Cat behaviour problems

Behaviour banner

Cats that are nervous, aggressive or act in what we consider an inappropriate way, such as spraying indoors, behave that way for a reason and often this type of behaviour is a sign that something is very wrong in their world.

It is also fair to say that some perceived behavioural problems are simply the result of your cat exhibiting their natural behaviours.

To help prevent unwanted behaviour and to understand why your cat might be behaving the way they are, it is important to understand what a cat needs and learn how to best to provide for our cats. This maximises their welfare, ensuring happy cats and happy owners.

The following resources discuss a variety of common behaviour problems, explaining what an owner can do to resolve the situation or ideally, prevent it in the first place.

 Ain't Misbehaving videos

Episode 1 -
Toilet mishaps - Watch the video
Episode 2 - Spraying - Watch the video
Episode 3 - Scratching - Watch the video
Episode 4 - Tummy tickles - Watch the video




The Cat magazine articles

Behaviour - A trip to the vets - PDF - Download
Behaviour -
Cat behaving badly - PDF - Download
Behaviour -
Feline Alzheimers - PDF - Download
Behaviour -
House renovations - PDF - Download
Behaviour -
Keeping your cat close to home - PDF - Download
Behaviour -
Redirected aggression - PDF - Download
Behaviour -
Spraying - PDF - 513KB - Download
Behaviour -
When cats attack - PDF - Download
Behaviour -
The perfect client - PDF - Download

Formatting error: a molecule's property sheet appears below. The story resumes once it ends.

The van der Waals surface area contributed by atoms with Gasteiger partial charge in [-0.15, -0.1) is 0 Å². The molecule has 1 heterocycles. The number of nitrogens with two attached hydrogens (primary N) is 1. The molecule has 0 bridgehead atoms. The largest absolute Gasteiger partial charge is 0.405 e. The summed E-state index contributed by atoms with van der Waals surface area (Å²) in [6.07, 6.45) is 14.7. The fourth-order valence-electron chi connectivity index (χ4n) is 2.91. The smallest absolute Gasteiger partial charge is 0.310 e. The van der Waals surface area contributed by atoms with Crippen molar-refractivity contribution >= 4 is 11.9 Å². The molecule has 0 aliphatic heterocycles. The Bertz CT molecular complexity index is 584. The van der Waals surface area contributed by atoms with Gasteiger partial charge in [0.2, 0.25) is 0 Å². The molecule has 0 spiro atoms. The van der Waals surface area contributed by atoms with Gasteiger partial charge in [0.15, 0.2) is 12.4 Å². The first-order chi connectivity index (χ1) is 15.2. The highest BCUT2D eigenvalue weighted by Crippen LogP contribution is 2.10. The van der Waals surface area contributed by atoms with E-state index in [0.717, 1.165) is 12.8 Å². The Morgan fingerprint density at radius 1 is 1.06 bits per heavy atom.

Behaviour - Inappropriate play behaviour - PDF - Download


Meow! blog articles

Behaviour focus: spraying
Spraying

In this behaviour focus post, Cats Protection Behaviour Manager Nicky Trevorrow explains why cats spray.


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Kitten hiding under a duvetBehaviour focus: night time waking

In this behaviour focus post, Cats Protection Behaviour Manager Nicky Trevorrow discusses why a cat may wake and disturb you through the night.


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Behaviour focus: hidingAnxious cat hding up high


In this behaviour focus post, Cats Protection Behaviour Manager Nicky Trevorrow explains why a cat may hide more frequently.


Click here to go to the Meow! blog article


Behaviour focus: inappropriate playCat playing


In this behaviour focus post, Cats Protection Behaviour Manager Nicky Trevorrow explains why a cat may show misdirected predatory play behaviour.


Click here to go to the Meow! blog article


Behaviour focus: when cats attackStroking a tabby cat


In this behaviour focus post, Cats Protection Behaviour Manager Nicky Trevorrow explains why cats can suddenly attack.


Click here to go to the Meow! blog article


We are often asked...

My cat is acting out of character, is something wrong?

Unfortunately, there could well be something wrong. Changes in behaviour can often be an external indication of physical or psychological issues. Changes in the way your cat eats and drinks, activity levels, social interaction or the development of aggression or hiding away could all be signs something is amiss.